Manchester City Council set to increase funding in order to complete Factory project One of the largest purpose-built cultural buildings in the world now has a revised overall budget of £130.62m, with the council increasing its capital funding by £18.97m to a total of £40.57m. Among the reasons for the cost increase is higher rates of construction inflation, which is currently around 3% a year. This accounts for £5.5m of the increase.

The majority of funding for the OMA-designed Factory, which is to be built on the site of the old Granada TV studios, is coming from national sources. The Treasury has invested £78.05m and a further £7m Lottery funding from the Arts Council England is going for approval in January 2019. An additional £5m will be generated through fundraising.

Sir Richard Leese, leader of Manchester City Council, said: “Compromising on The Factory’s quality and ambition would have undermined its uniqueness, its purpose and the benefits it will bring. Culture already plays a crucial role in the economy and wider life of the city and The Factory will be a major new destination which will take this to a whole new level.”

The site for the 13,500 square metre building is still being prepared, with main construction due to begin in early 2019. The new building is expected to play a key role in the 2021 Manchester International Festival (MIF), the organisation that will be responsible for running The Factory. It has secured £9m a year from the Treasury to cover running costs for at least three years.

MIF CEO and artistic director, John McGrath, said: “The Factory is going to have a major impact on the lives of people living across Manchester and will transform the cultural scene in the UK. It will provide space on an epic scale for artists to make extraordinary work and be a global meeting place, where everyone is invited to take part.”

The increased project costs will be discussed by the city council’s executives prior to any recommendation to increase the capital budget, which will go before a full council meeting on 28 November.

Remove Mackintosh building from control of GSA board, MSPs told by art school academic A member of staff at the GSA has told members of the Scottish Parliament’s culture committee that the fire-ravaged building should be taken out of the hands of the GSA board.

Architect and academic Gordon Gibb said the Charles Rennie Mackintosh-designed building “needs to be taken out from under the mantle of the current priorities of the directorate and the board, which to the staff appear to be physical expansion of the campus, the reduction in resource cost and attraction of international fees.

“I would not disagree with those who say that it should not be redeveloped or run by those individuals in charge during the two fires.”

In his presentation to the committee Gibb, who is director of professional studies at GSA’s architecture department, states: “More than once since June we have heard it said by those in charge (and I paraphrase) that ‘we have lost a building but we still have many others’.”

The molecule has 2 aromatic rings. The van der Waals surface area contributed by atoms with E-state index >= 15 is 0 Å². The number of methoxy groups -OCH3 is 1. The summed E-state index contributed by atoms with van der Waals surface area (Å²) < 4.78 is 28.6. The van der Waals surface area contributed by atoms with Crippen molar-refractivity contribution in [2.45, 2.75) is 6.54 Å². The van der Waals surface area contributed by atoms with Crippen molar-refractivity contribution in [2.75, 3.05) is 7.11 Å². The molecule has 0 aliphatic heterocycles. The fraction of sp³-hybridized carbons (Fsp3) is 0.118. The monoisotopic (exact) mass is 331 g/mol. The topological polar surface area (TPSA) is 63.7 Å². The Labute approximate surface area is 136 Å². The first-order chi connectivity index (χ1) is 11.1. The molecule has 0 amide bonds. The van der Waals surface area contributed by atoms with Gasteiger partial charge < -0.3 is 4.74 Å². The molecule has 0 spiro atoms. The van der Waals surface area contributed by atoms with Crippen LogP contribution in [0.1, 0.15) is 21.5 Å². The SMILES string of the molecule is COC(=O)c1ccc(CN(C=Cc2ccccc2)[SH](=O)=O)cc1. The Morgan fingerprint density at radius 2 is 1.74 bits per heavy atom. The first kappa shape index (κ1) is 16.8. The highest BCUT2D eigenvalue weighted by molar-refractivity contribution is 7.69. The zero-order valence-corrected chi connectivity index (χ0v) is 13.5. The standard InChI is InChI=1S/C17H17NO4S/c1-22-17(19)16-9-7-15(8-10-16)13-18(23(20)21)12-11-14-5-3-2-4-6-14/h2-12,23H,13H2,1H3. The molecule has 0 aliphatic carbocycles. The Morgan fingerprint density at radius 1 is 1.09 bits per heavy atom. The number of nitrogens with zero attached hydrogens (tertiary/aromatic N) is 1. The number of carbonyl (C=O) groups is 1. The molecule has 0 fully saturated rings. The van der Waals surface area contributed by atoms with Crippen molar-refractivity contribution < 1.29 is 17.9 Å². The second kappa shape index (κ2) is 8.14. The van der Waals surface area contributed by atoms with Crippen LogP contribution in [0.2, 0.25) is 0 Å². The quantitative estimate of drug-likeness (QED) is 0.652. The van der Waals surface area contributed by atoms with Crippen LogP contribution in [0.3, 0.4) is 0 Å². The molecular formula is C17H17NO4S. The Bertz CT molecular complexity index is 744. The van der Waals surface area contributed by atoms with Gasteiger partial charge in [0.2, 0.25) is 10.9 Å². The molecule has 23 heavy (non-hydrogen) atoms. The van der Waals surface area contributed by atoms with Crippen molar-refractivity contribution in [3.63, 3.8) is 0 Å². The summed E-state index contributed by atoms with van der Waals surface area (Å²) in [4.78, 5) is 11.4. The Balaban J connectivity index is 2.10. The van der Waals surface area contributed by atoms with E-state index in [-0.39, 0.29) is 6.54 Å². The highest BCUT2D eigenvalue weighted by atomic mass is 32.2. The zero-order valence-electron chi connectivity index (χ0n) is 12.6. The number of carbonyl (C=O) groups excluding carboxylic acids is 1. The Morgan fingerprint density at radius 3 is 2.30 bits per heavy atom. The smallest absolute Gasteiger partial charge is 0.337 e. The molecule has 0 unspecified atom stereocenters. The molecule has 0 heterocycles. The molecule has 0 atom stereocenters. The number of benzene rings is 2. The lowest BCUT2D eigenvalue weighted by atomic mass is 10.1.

His comments follow the recent resignation of GSA director Tom Inns, whose five-year tenure has been marked by two major fires at the Mackintosh building, with the second on 15 June this year leaving just the shell of the historic building.

Bristol-based collective The Brunswick Club seek new location after announcing it will leave current underground venue in January 2019 Since moving into the former Working Men’s Club in St Pauls last year – a building complete with skittle alleys, dance hall, bars and lounges – the club quickly became established as an experimental arts venue.

In a statement, the collective said: “Moving on from the building is not the end of The Brunswick Club, just the end of an era. We will find a long-term home for underground culture here in Bristol.”

The club has announced a special event taking place on 10 November, ‘I Will Survive’, which will raise support and awareness of its activities. It will feature discussions, workshops, films, performances and a night-time party.

“We’ll be debating and discussing the impact of development on the cultural life of Bristol as well as celebrating the amazing artists, musicians, filmmakers and supporters behind The Brunswick Club. I Will Survive is also a statement of intent.”

Pitt Rivers Museum and Museum of the History of Science hire Syrian refugees as tour guides First launched in December 2015 by Berlin State Museums and the Deutsches Historisches Museum, the project trains Syrian and Iraqi migrants to lead tours in Arabic.

At the Pitt Rivers museum the refugees are also co-curating an exhibition based on a recent acquisition of Middle Eastern textiles, which was made possible in part by a £120,000 grant from the Esmée Fairbairn Collections Fund, run by the UK Museums Association.

Both museums will run seminars next year to share the impact of the project with the UK museums sector, with the aim of securing more funding once the Esmée Fairbairn money runs out in September 2019.

1. The Factory, Manchester, view across the river
2. Work continues on Glasgow School of Art’s Mackintosh building, taken October 2018. Photo: Chris Sharratt

More on

West wing of the Mackintosh building, Glasgow School of Art, pictured from CCA's Scott Street entrance. Photo: Chris Sharratt

Glasgow School of Art director steps down after five years in role


Lydia Meehan, You Don’t Have To Be An Artist, 2018 (part of UNITe 2018)

Scene Report: Cardiff – thriving on collective support between artists and organisations


Nicola Naismith, A folder called slogans

Call for contributions: New research explores support for artists working in participatory health and wellbeing sector